inclination may not stir up and sully man s heart so as to impede this submission. The correlative idea, the acceptance of the divine will as man s highest good, is expressed in a noble prayer by Rabbi Eliezer (Berachoth 29 b) : " Do thy will, O God, in heaven above and bestow tranquillity of spirit on those who fear thee below, and what is good in thine own sight do ! Blessed art thou, O Lord, thou who hearest prayer."
nnnp T^l n-n nm r
Scorn (P* 1 !?), i.e. irreverence and a propensity to de graded ideals ; perhaps also the worshipper prays to be delivered from the low esteem of others (cf. Esther i. 18).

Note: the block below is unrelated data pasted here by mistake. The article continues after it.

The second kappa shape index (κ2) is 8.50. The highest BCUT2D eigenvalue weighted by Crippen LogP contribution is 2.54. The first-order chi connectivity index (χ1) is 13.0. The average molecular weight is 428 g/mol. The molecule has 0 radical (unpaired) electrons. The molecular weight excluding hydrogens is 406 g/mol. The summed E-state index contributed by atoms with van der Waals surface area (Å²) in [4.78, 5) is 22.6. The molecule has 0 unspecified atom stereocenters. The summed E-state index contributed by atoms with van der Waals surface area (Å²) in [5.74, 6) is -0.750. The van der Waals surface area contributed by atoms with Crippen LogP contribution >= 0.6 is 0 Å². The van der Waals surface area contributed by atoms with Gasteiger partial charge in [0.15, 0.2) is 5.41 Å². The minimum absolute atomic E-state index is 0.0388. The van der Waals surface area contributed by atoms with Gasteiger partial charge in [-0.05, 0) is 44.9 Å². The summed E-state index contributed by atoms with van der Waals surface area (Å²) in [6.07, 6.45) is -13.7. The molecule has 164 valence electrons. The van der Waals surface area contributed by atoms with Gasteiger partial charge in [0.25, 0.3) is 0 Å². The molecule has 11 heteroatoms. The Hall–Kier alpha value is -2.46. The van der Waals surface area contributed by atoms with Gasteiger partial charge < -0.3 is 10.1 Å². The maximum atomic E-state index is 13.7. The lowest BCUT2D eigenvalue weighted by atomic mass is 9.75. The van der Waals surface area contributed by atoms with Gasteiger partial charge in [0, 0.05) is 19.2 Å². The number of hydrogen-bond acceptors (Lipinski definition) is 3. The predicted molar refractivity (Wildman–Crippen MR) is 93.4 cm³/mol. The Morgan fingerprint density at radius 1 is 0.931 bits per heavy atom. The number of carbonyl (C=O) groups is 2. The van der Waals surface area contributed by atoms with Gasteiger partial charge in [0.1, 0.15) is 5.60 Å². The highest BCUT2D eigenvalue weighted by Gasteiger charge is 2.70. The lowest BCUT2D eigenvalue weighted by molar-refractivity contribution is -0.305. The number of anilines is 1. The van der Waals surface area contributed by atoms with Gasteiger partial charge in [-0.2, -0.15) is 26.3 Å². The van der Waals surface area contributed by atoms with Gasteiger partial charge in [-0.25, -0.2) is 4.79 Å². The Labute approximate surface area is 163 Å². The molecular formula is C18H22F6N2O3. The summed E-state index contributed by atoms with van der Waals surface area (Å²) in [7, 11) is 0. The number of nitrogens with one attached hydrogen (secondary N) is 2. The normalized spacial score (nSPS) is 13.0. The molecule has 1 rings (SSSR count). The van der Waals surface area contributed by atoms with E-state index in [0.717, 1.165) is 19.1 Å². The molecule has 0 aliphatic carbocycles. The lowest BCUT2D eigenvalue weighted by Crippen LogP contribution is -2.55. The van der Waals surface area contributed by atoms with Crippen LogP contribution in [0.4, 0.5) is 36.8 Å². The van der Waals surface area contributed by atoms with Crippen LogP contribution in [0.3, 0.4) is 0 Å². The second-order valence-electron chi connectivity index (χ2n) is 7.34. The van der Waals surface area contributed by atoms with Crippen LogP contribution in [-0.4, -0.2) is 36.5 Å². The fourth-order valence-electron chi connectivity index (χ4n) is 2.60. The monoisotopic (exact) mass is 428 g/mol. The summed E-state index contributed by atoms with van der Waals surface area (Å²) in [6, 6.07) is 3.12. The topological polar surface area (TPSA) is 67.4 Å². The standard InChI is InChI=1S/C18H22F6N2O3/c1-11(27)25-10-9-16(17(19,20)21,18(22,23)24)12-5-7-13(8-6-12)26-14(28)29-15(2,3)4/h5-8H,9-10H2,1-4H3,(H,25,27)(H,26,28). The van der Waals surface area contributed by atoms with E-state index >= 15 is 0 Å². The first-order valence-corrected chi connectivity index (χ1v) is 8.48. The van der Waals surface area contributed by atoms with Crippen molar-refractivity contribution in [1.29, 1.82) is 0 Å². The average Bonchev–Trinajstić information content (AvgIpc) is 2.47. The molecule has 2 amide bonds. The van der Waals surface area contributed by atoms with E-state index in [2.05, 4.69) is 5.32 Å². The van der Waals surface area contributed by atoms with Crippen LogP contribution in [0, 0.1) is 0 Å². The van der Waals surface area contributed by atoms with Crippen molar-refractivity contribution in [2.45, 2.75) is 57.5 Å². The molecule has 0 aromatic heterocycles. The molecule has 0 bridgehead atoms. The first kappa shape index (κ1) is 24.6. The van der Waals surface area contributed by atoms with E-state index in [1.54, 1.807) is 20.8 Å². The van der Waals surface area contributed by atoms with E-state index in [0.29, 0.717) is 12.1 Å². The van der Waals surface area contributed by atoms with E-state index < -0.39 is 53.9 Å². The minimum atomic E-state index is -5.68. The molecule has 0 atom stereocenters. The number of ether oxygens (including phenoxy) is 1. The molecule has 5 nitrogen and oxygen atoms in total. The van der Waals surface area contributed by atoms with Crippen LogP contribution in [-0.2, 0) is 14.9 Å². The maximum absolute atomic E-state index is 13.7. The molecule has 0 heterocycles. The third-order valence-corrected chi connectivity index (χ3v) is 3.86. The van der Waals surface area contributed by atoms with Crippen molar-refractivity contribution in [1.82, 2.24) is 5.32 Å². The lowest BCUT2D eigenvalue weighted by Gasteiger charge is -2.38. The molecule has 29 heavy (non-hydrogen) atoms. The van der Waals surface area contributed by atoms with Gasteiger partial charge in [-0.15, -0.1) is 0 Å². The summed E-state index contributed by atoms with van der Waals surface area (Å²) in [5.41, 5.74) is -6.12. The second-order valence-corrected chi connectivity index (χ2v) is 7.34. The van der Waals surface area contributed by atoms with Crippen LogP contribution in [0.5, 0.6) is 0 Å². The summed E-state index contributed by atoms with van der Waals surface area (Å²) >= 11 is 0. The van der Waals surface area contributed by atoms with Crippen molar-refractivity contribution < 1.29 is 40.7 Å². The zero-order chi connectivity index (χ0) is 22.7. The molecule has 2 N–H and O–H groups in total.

May it be thy will... to deliver me.. .from arrogant men and from arrogance (pTJ "H!), i.e. from arrogance in others and from the same fault in oneself. The Hebrew for arrogance is literally "boldness of face" (E^S rMlJ). A bad companion .. .a bad neighbour the one is a false friend ("QH), the other an ill-conducted person who dwells (P.IP) near by. Cf. the saying in the Mishnah Aboth, ii, 4 (P.B. p. 189). The adversary (!&&>) that destroy eth, i.e. the intrusion of evil suggestions and corrupting desires. For the significance of the term Satan used here see note on Angelology. A hard judgment, perhaps a case hard to decide when acting as judge ; or it may mean harshness to wards others, just as a hard opponent implies implacability towards oneself. The whole passage is from the Talmud (Berachoth 16b), where we are told that Rabbi Judah the Prince (who compiled the Mishnah circa 200), when he had finished his prayers, habitually added this paragraph, although, the Talmud adds, Rabbi Judah was accompanied by Roman guards who would have protected him personally from the insults of arrogant men. Curiously enough, in the Talmud the form is plural, "to deliver us" while in the P.B. before us it is singular. But in another Talmudic passage (Sabbath 30 b), where the opening words of the same prayer are cited, the singular is used.